In the Experience Economy, operators and brands curate memorable encounters. These encounters must connect on an emotional level with the guest. The experience is of a higher value than a service, product or commodity.

It is in every operator's interest to ensure that they develop experiences that stay in the Experience Economy. Do not let your tours and activities get relegated to the hugely challenging service, product and commodity sectors of the economy. If you are going to be a cow make sure you are a Highland Cow!

So What Is The Transformational Economy?

The exponential growth in the travel industry and specifically in tours and activities is creating massive choice for the guest. For the operators, it is generating vast competition. So how, as a brand and experience focused operator, do you stand out from the crowd?

Smart operators realise that they are selling more than a product; they know the connection their experience has with the guests is more than just a product. However, astute operators are figuring out they are the enablers for something much bigger. The can be the catalyst for something more profound. They are figuring out they are progressing from operating in the Experience Economy to operating in the Transformational Economy.

The Transformation Economy is not in competition with the Experience Economy. It is the evolution of it. This evolution is driven by the increasing desire of the guests to satisfy their highest tier of Maslow's hierarchy of needs: self-actualisation.

In the Experience Economy, operators curate memorable experiences and encounters. In the Transformation Economy, guests are seeking more than mere experience. They crave something authentic and meaningful. This level of connection is at the most personal level. It touches the guest in many ways and by doing so, enables the guest to undergo a genuine sense of transformation.

Travel guests are desperate to connect with themselves. Operators that can offer them a meaningful route to experiencing themselves in different inspiring environments will be the operators that can manage the challenges of a digitalised and connected World.

Transformational experiences command a high premium and are not margin sensitive. They are personalised to such a level that replication is difficult. Aggregation is challenging as you are not comparing eggs with eggs.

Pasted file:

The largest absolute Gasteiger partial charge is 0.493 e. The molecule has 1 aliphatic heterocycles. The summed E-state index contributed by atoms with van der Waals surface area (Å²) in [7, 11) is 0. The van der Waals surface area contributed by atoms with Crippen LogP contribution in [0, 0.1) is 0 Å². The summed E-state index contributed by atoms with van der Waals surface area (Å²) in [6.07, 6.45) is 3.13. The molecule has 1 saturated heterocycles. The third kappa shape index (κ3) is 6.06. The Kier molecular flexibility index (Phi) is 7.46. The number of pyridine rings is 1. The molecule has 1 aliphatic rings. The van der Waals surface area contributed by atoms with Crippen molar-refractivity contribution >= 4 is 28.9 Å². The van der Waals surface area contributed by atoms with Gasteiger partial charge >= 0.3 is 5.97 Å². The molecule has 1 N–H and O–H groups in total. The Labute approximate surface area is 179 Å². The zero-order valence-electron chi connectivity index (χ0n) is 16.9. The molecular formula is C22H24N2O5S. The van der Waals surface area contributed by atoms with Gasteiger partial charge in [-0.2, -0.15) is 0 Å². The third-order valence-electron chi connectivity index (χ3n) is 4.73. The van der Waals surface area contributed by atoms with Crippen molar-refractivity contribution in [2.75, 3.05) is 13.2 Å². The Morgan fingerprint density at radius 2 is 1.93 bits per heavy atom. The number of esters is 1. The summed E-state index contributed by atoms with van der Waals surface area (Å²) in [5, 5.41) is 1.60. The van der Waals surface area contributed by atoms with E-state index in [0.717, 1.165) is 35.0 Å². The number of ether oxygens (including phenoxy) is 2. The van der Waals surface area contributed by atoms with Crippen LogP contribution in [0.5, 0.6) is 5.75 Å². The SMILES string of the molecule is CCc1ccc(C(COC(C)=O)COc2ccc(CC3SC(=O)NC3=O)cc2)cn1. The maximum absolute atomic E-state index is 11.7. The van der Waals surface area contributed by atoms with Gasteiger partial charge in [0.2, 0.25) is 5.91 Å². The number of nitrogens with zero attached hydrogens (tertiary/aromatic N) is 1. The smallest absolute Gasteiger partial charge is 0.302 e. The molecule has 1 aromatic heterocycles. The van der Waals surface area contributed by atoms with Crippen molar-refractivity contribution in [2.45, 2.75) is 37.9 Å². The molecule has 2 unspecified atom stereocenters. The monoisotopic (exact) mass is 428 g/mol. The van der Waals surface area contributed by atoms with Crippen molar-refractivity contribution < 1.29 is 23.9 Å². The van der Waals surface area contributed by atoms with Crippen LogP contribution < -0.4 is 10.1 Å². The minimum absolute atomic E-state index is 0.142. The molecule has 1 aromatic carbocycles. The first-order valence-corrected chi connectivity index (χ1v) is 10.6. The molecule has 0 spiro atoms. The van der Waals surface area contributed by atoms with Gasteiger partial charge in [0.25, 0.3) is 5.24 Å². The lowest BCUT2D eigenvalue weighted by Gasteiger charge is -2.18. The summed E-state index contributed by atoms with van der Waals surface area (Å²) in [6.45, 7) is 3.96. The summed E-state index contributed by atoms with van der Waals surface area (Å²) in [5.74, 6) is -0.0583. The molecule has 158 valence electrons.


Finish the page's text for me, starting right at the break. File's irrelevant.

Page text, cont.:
The Transformation Economy is not a one size fits all approach. It will be exceedingly difficult to do at scale. The Transformational Economy is a differentiator. It is hugely personal and relies on two things: An active, motivated and interested guest — a willing operator who will adapt to the guests deeper needs and requirements.

This adaptation can only come from a place of deep and genuine understanding and intent on the part of the operator and its leadership. It is only when this change connects with the guest at a deep, meaningful level can they relate to the operator or brand on a transformational scale.

The Transformation Economy guides the guest beyond mere experience to a destination where the guest benefits from a deep relationship with the brand or operator. This level of connection that results in a conversation and often co-creation. The interactions are highly personalised and the subsequent value that is generated bonds operator or brand powerfully with the guest.

The is a never-ending cycle where the guest influences the operators who in turn re-influences the guest. It is cyclical and reciprocal and evokes powerful, genuine change for both parts of the relationship. A resulting transformation continues and evolves to benefit everyone.

Here is a personal example of both an Experience Economy experience and a Transformational Economy experience. Both are from my own tour operations.

Experience Economy Example.

A half-day highly personalised white water rafting experience for small and large groups. The guests have a great experience involving fun, adventure, adrenaline and a little bit of fear. They also enjoy the group dynamic and teamwork. It is certainly memorable and shareable, which is excellent but is it transformational? For a tiny amount of guests, it has been. It acted as an introduction to the outdoors. They went on to do more in the outdoors, and some even became guides. However, for the vast majority of guests, it is just a memorable experience.